For Paul Stier who commands the re-enactors/living historians in the 3rd U.S. Regular Infantry Regiment, participation in military Through the Ages is basically about having fun. Long before Stier ever heard Jamestown Settlement’s official slogan – “History Is Fun” – Stier had been enjoying his visits to MTA since the 1980’s.

Stier is a U.S. Army veteran. He retired from the Army as a sergeant first class. His first duty assignment as a soldier just happened to be with the 3rd  U.S. Army at Fort Myers. Occasionally, at living history events, Stier will bump into other soldiers who served in the 3rd U.S. Army. They swapping lies and sharing war stories about “The Old Guard.”

“It’s fun to interact with the public and teach them about history,” said Stier. “It’s fun to show them how the time period we represent is a fun way to learn history.”

Stier also enjoys learning about the people from the other time periods that are represented at this annual time-line event. From the ancient Greeks to the Virginia National Guard, every group has a unique perspective on their time period and how they interact with the public.

“I freely admit that if I see something another group is doing, I will borrow their idea in a heartbeat,” said Stier.  “I have no shame.  I’ll adopt the idea. That’s the highest form of flattery – imitation.”

When it comes to following guidelines in the pursuit of authenticity, Stier prefers to go by the U.S. War Department’s book – The 1863 U.S. Infantry Tactics.

While there are other manuals, Stier regards the 1863 Tactics as his Bible. When he gives the proper commands, they come from the manual. He’s not making anything up. His men follow his commands exactly. If he “messes up” a command, his men do not hesitate to let him know.

“As much as we strive for authenticity in our appearance in the wearing of our uniform, in our drill, and in everything we try to do, we understand authenticity is a journey, not an end point,” said Stier.  “We’re always discovering something new, discovering something more. It’s interesting to see to what level some people will go to get there.”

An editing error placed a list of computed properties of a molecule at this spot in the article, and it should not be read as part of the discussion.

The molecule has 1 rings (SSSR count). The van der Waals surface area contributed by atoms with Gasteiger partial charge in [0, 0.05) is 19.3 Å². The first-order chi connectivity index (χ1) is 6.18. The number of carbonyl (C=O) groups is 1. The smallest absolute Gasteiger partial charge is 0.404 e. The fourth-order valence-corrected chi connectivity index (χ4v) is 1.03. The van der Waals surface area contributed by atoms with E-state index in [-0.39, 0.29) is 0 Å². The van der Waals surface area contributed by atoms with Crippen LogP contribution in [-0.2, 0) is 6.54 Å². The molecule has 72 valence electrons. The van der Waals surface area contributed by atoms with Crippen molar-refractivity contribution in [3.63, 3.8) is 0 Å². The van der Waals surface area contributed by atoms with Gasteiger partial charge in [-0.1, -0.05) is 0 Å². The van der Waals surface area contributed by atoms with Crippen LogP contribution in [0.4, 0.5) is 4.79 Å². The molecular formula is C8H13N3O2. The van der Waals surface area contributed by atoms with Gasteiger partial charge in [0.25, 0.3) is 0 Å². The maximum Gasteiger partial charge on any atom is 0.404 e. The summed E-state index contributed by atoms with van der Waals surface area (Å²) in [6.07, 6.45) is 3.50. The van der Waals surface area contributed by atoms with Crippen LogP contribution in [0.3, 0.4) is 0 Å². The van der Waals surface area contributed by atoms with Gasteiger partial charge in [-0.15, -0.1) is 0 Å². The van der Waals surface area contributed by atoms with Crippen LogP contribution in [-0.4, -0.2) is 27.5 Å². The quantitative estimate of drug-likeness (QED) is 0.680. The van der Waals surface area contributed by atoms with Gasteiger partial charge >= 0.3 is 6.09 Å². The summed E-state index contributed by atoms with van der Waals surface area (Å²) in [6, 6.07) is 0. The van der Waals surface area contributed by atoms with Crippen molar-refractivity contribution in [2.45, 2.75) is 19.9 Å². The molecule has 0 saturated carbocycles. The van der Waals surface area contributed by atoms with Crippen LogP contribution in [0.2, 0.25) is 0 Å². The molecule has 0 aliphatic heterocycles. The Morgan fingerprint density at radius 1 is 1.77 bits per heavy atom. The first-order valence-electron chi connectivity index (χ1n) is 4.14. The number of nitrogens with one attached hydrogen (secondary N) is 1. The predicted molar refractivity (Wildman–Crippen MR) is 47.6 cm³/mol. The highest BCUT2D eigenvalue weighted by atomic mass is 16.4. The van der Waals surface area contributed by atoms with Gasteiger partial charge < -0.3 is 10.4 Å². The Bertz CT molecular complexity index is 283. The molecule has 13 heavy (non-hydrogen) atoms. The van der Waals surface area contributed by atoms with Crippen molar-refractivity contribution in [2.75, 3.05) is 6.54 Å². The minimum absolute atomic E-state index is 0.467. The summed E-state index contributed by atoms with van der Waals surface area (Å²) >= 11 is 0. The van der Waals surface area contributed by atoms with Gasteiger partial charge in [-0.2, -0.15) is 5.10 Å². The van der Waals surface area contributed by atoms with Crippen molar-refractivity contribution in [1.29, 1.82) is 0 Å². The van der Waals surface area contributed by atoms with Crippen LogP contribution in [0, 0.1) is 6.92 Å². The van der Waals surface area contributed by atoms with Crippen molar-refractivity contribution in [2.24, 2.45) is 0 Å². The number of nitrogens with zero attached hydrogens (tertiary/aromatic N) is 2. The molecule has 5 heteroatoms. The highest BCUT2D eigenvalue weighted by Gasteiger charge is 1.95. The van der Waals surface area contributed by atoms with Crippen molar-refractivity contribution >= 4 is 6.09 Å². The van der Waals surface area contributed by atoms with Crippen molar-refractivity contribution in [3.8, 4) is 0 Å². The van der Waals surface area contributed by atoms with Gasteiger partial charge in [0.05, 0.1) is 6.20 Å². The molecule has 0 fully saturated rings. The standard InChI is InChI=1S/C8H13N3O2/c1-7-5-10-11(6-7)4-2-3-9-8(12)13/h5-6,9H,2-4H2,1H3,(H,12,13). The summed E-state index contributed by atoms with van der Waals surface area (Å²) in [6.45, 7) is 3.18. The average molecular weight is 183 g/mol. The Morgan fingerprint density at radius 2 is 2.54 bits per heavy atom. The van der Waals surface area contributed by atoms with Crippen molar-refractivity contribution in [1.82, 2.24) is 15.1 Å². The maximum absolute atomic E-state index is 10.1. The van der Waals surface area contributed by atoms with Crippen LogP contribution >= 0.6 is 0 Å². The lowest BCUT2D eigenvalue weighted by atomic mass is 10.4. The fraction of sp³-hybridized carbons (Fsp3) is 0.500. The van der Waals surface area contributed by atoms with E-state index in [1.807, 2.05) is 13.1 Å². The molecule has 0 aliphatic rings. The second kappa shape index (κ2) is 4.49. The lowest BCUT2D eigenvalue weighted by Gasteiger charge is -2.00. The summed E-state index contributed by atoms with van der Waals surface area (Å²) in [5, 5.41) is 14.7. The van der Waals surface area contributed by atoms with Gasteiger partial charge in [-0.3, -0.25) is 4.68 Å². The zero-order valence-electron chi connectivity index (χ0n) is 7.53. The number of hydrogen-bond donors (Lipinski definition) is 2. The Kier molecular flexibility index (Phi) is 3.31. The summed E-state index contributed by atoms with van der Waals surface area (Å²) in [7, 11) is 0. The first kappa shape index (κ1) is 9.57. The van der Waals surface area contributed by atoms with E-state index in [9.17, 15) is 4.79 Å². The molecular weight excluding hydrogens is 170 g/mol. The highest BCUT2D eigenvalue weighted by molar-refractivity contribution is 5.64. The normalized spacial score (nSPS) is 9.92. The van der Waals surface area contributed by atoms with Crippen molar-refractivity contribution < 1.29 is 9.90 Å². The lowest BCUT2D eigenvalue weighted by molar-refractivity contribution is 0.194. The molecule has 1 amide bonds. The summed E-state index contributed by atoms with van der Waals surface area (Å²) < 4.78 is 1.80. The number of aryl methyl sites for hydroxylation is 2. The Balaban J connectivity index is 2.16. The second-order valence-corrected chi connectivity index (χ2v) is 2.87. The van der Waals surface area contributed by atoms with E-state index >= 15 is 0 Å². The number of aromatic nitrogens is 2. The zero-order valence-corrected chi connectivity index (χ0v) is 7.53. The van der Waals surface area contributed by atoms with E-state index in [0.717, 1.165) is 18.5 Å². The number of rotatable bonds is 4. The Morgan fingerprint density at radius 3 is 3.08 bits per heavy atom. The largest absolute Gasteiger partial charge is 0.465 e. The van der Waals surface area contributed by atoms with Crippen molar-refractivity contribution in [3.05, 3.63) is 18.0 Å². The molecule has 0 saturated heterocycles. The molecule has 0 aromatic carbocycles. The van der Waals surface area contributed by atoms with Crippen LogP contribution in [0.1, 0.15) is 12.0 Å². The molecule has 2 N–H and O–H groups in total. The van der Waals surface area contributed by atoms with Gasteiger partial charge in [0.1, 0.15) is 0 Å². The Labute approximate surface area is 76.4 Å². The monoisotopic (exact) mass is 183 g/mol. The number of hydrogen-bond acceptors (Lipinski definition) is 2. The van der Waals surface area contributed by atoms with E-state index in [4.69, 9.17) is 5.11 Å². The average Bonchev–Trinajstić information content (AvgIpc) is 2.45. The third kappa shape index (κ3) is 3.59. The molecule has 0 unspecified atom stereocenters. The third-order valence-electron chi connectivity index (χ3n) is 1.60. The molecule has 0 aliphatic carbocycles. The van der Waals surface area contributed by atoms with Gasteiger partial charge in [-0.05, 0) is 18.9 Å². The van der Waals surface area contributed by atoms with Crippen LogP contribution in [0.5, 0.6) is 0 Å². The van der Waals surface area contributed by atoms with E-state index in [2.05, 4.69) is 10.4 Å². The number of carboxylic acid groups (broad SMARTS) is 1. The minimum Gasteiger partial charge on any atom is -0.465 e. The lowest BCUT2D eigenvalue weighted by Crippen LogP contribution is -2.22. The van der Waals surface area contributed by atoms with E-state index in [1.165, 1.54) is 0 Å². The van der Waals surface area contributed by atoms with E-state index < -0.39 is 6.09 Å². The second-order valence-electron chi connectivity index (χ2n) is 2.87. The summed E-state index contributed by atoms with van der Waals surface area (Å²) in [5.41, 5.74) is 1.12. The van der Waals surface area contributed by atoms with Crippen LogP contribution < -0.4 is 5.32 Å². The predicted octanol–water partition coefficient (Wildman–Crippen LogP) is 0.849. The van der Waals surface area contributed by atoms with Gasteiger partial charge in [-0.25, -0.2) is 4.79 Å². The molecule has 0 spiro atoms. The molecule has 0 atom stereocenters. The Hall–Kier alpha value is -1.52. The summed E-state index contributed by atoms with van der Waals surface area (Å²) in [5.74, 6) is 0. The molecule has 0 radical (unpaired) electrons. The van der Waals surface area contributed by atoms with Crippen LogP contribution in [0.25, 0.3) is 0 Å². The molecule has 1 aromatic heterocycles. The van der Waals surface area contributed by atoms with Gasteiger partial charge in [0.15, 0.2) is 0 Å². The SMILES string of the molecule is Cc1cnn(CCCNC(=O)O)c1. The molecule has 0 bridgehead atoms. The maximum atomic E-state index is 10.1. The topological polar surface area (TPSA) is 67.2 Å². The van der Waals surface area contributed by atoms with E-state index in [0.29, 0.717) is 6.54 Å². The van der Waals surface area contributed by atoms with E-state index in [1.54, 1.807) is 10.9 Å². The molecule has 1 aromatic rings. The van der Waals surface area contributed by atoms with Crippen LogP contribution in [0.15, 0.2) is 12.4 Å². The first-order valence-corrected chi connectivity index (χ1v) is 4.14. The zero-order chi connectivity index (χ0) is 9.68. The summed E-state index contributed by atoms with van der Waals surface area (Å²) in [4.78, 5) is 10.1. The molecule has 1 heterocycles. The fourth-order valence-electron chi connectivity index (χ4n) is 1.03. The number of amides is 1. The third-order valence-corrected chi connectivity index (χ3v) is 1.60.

Veteran re-enactor Robert Elkins, a member of the 3rd U.S. Army Regular Infantry, flew from Costa Rica to participate in MTA with his messmates.

“I love the event. I love the people. It’s exciting to see all the other time periods in history and to see their uniforms, their camps, and their people,” said Elkins.  “It’s just a great group of people that come out for MTA.”

On the port side of the U.S.S. Aroostook’s camp, Company B Confederate States Marines were encamped. They were – according to Mike Duffy – keeping a close eye on the Union sailors.

After many years of absence, Company B has returned to Military Through the Ages. The event has grown considerably in their absence.

“We thought it would be interesting to come back.  This is our first year back in many years,” said Duffy.  “It’s very enjoyable. It’s very educational obviously. Not only for visitors, but for the re-enactors themselves.”

Company B was among three companies of Confederate Marines that were stationed at Drewry’s Bluff on the James River. They were recruited during the early part of the war in New Orleans by Captain Van Benthuysen. They were brought to Norfolk, Virginia in 1862 to act as the marine guard for the Confederate ironclad C.S.S. Virginia.

After the Battle of Hampton Roads, Norfolk fell into Union hands and the Confederate Marines were relocated to Drewry’s Bluff, about seven miles downstream from Richmond.

“Eventually, as Richmond was falling, they took the sailors and marines from Drewry’s Bluff,” said Mike Duffy, “and formed what was known as Tucker’s Naval Battalion.”

During the evacuation from Richmond, the Confederate troops marched toward the Carolinas to hook up with Joe Johnston’s army. They never made it. Most of the marines and sailors were killed or captured at the Battle of Saylor’s Creek – a few days before Appomattox. The names of about 20 Confederate Marines are on the surrender rolls at Appomattox.

“There’s nothing more enjoyable than sitting down on Saturday evening down at James Fort having chili,” said Duffy. “You look over and see that there’s a Confederate marine officer sitting with a Napoleonic officer or a dragoon.,” he said. “You’re standing there talking to Romans or Celts or Greeks.  It’s very enjoyable.”

-By Bob Ruegsegger